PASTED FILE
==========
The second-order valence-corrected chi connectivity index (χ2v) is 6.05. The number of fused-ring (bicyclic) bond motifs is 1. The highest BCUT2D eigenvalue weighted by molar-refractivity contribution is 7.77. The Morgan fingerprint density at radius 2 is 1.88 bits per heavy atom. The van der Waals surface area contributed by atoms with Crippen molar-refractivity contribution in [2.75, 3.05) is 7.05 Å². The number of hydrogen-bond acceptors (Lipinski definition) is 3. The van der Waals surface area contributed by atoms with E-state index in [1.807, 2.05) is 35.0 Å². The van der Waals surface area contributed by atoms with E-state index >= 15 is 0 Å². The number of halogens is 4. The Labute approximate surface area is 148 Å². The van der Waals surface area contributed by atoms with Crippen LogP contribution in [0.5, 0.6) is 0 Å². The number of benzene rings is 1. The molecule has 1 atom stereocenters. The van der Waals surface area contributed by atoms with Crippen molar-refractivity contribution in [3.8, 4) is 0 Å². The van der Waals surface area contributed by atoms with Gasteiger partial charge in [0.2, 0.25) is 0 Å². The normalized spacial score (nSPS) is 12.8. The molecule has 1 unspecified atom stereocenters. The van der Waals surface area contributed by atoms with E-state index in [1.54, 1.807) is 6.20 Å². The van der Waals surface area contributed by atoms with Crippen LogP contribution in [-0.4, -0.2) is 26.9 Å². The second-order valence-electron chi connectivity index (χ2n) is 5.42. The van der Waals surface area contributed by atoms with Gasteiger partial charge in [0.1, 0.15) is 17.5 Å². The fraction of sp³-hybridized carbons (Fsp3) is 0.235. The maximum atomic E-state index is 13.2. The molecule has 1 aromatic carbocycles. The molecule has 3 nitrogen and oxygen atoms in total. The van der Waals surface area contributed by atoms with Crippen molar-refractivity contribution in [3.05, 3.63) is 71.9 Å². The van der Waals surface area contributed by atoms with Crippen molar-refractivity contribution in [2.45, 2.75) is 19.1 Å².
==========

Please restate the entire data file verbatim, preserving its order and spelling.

The second-order valence-corrected chi connectivity index (χ2v) is 6.05. The number of fused-ring (bicyclic) bond motifs is 1. The highest BCUT2D eigenvalue weighted by molar-refractivity contribution is 7.77. The Morgan fingerprint density at radius 2 is 1.88 bits per heavy atom. The van der Waals surface area contributed by atoms with Crippen molar-refractivity contribution in [2.75, 3.05) is 7.05 Å². The number of hydrogen-bond acceptors (Lipinski definition) is 3. The van der Waals surface area contributed by atoms with E-state index in [1.807, 2.05) is 35.0 Å². The van der Waals surface area contributed by atoms with E-state index >= 15 is 0 Å². The number of halogens is 4. The Labute approximate surface area is 148 Å². The van der Waals surface area contributed by atoms with Crippen LogP contribution in [0.5, 0.6) is 0 Å². The number of benzene rings is 1. The molecule has 1 atom stereocenters. The van der Waals surface area contributed by atoms with Crippen molar-refractivity contribution in [3.8, 4) is 0 Å². The van der Waals surface area contributed by atoms with Gasteiger partial charge in [0.2, 0.25) is 0 Å². The normalized spacial score (nSPS) is 12.8. The molecule has 1 unspecified atom stereocenters. The van der Waals surface area contributed by atoms with E-state index in [1.54, 1.807) is 6.20 Å². The van der Waals surface area contributed by atoms with Crippen LogP contribution in [-0.4, -0.2) is 26.9 Å². The second-order valence-electron chi connectivity index (χ2n) is 5.42. The van der Waals surface area contributed by atoms with Gasteiger partial charge in [0.1, 0.15) is 17.5 Å². The fraction of sp³-hybridized carbons (Fsp3) is 0.235. The maximum atomic E-state index is 13.2. The molecule has 1 aromatic carbocycles. The molecule has 3 nitrogen and oxygen atoms in total. The van der Waals surface area contributed by atoms with Crippen molar-refractivity contribution in [3.05, 3.63) is 71.9 Å². The van der Waals surface area contributed by atoms with Crippen molar-refractivity contribution in [2.45, 2.75) is 19.1 Å².